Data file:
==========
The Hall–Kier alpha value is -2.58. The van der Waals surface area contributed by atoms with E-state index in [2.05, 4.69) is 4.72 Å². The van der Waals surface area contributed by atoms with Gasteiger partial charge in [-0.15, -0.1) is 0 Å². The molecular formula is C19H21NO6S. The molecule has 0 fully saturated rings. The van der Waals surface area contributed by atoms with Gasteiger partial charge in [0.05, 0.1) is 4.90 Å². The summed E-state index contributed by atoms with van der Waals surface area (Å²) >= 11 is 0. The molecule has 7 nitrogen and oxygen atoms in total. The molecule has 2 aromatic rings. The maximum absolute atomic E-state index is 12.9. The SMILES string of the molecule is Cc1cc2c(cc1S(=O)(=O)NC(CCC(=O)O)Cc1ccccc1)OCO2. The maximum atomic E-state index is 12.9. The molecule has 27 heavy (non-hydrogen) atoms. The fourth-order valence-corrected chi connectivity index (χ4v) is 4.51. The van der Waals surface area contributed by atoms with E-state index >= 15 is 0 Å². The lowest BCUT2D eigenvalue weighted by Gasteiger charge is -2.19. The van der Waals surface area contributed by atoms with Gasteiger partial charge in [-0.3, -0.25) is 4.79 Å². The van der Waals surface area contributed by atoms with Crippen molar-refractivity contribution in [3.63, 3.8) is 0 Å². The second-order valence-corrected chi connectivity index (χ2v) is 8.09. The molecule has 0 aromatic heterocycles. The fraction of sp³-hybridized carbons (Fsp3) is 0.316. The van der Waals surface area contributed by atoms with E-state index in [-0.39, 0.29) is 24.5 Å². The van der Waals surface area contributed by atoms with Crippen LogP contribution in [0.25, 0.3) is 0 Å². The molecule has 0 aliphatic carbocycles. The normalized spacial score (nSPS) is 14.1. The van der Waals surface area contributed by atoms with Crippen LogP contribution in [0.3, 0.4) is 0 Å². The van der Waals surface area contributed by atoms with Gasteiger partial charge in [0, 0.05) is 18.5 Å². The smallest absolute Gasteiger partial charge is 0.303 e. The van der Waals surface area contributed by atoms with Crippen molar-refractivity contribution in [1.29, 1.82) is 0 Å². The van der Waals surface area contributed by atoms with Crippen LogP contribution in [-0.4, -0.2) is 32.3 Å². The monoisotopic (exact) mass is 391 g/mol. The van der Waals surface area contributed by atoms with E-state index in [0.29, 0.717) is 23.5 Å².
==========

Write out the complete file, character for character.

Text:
The Hall–Kier alpha value is -2.58. The van der Waals surface area contributed by atoms with E-state index in [2.05, 4.69) is 4.72 Å². The van der Waals surface area contributed by atoms with Gasteiger partial charge in [-0.15, -0.1) is 0 Å². The molecular formula is C19H21NO6S. The molecule has 0 fully saturated rings. The van der Waals surface area contributed by atoms with Gasteiger partial charge in [0.05, 0.1) is 4.90 Å². The summed E-state index contributed by atoms with van der Waals surface area (Å²) >= 11 is 0. The molecule has 7 nitrogen and oxygen atoms in total. The molecule has 2 aromatic rings. The maximum absolute atomic E-state index is 12.9. The SMILES string of the molecule is Cc1cc2c(cc1S(=O)(=O)NC(CCC(=O)O)Cc1ccccc1)OCO2. The maximum atomic E-state index is 12.9. The molecule has 27 heavy (non-hydrogen) atoms. The fourth-order valence-corrected chi connectivity index (χ4v) is 4.51. The van der Waals surface area contributed by atoms with E-state index >= 15 is 0 Å². The lowest BCUT2D eigenvalue weighted by Gasteiger charge is -2.19. The van der Waals surface area contributed by atoms with Gasteiger partial charge in [-0.3, -0.25) is 4.79 Å². The van der Waals surface area contributed by atoms with Crippen molar-refractivity contribution in [3.63, 3.8) is 0 Å². The second-order valence-corrected chi connectivity index (χ2v) is 8.09. The molecule has 0 aromatic heterocycles. The fraction of sp³-hybridized carbons (Fsp3) is 0.316. The van der Waals surface area contributed by atoms with E-state index in [-0.39, 0.29) is 24.5 Å². The van der Waals surface area contributed by atoms with Crippen LogP contribution in [0.25, 0.3) is 0 Å². The molecule has 0 aliphatic carbocycles. The normalized spacial score (nSPS) is 14.1. The van der Waals surface area contributed by atoms with Crippen LogP contribution in [0.3, 0.4) is 0 Å². The van der Waals surface area contributed by atoms with Gasteiger partial charge in [0, 0.05) is 18.5 Å². The smallest absolute Gasteiger partial charge is 0.303 e. The van der Waals surface area contributed by atoms with Crippen molar-refractivity contribution in [1.29, 1.82) is 0 Å². The van der Waals surface area contributed by atoms with Crippen LogP contribution in [-0.4, -0.2) is 32.3 Å². The monoisotopic (exact) mass is 391 g/mol. The van der Waals surface area contributed by atoms with E-state index in [0.29, 0.717) is 23.5 Å².